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Desperate mother forced to chain up her autistic son

Phumzile Vilakazi and her autistic son Mxolisi embrace. /Mduduzi Ndzingi
Phumzile Vilakazi and her autistic son Mxolisi embrace. /Mduduzi Ndzingi

Phumzile Vilakazi lives with the constant shame of having to chain her autistic son to a chair and lock him up inside a shack because she fears he might get hurt or endanger people around him.

Vilakazi, of Orange Farm, south of Johannesburg, shed tears when talking about her desperate situation yesterday.

She told Sowetan that out of desperation she has resorted to restricting her 18-year-old son's movements because he was violent. She said he has been turned away from facilities that assist people with disabilities.

Vilakazi said Mxolisi, who was diagnosed with autism at the age of seven, grew aggressive in recent years and has assaulted relatives and neighbours.

"I'm afraid that his life will be in danger because people don't understand his condition and think he is doing this intentionally. My worst fear is that one day I will get a call saying that my child has been killed," Vilakazi said.

Autism spectrum disorder results in difficulty in communicating or socialising. Autistic people can be extremely gifted or have severe mental impairment.

When Sowetan arrived at the family's home yesterday, the teenager was sitting in the lounge with his ankles chained to a chair with padlocks.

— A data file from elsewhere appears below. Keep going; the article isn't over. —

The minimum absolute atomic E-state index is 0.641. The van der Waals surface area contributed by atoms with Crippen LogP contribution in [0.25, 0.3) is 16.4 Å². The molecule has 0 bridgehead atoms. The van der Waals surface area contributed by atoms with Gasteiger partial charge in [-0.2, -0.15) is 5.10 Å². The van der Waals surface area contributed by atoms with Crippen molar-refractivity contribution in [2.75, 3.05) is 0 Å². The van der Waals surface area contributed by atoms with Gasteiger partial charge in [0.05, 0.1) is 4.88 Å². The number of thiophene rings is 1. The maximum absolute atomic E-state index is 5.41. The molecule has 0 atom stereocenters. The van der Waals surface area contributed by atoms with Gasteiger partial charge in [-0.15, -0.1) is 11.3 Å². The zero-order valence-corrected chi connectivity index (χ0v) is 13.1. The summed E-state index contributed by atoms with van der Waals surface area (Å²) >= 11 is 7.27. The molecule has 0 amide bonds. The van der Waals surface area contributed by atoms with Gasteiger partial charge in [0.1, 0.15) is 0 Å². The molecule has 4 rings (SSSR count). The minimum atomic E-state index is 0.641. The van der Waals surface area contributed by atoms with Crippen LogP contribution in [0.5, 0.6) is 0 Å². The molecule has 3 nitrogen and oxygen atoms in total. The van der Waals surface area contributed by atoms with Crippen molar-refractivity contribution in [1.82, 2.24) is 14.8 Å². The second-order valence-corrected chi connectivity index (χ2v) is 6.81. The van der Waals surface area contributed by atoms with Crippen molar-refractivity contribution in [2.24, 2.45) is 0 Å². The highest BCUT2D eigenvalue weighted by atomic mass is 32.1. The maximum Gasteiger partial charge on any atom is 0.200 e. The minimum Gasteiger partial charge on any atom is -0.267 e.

Vilakazi said Mxolisi had assaulted his grandmother, broke windows around the house while some residents in the area had complained about being assaulted by him. She said he sometimes runs out of the yard and into the road were he could get hit by cars.

Mxolisi said during the day her mother locks him up inside the shack in the yard because she is afraid of him.

Vilakazi also showed Sowetan medical records and a list of up to 30 facilities that she had approached for help.

"The moment I mention that my son has autism, they turn me down. It breaks my heart to chain my son up like this but I don't know what else to do," she said.

Vilakazi said people in the area rejected her son.

"People think my son is a monster. They lock their gates when they see him," she said.

A local school had agreed to admit him about two weeks ago but he was kicked out within three days, Vilakazi said.

"They called me in for a meeting and told me that they can't handle him," she said.

Vilakazi said the irony of her situation was that she works for an NGO as an advocate for people living with disabilities but she was struggling to help her own child.

"I feel like the system is failing us. Today we speak about human rights but our children have no rights. They are excluded," she said.

The teenager's grandmother, Lindiwe Zondo, said the family was in desperate need of help.

"People think we are abusing him by locking him up but there is nothing else we can do," Zondo said.

Autism South Africa director Sandy Usswald said it was common for families to resort to such measures because facilities were not willing to take in children with extreme behavioural problems.

"I understand their frustration. They are left with no other choice. If there's any kind of strange behaviour, especially with an autistic child, places of safety refuse to take them. This is why families resort to such measures," Usswald said.

She said her organisation would intervene and assist Vilakazi.

The spokesperson for the provincial department of social development Thebe Mohatle said it was disturbing that the family had to chain their child up. Mohatle said the department will assign social workers to investigate the case and make referrals to specialists.


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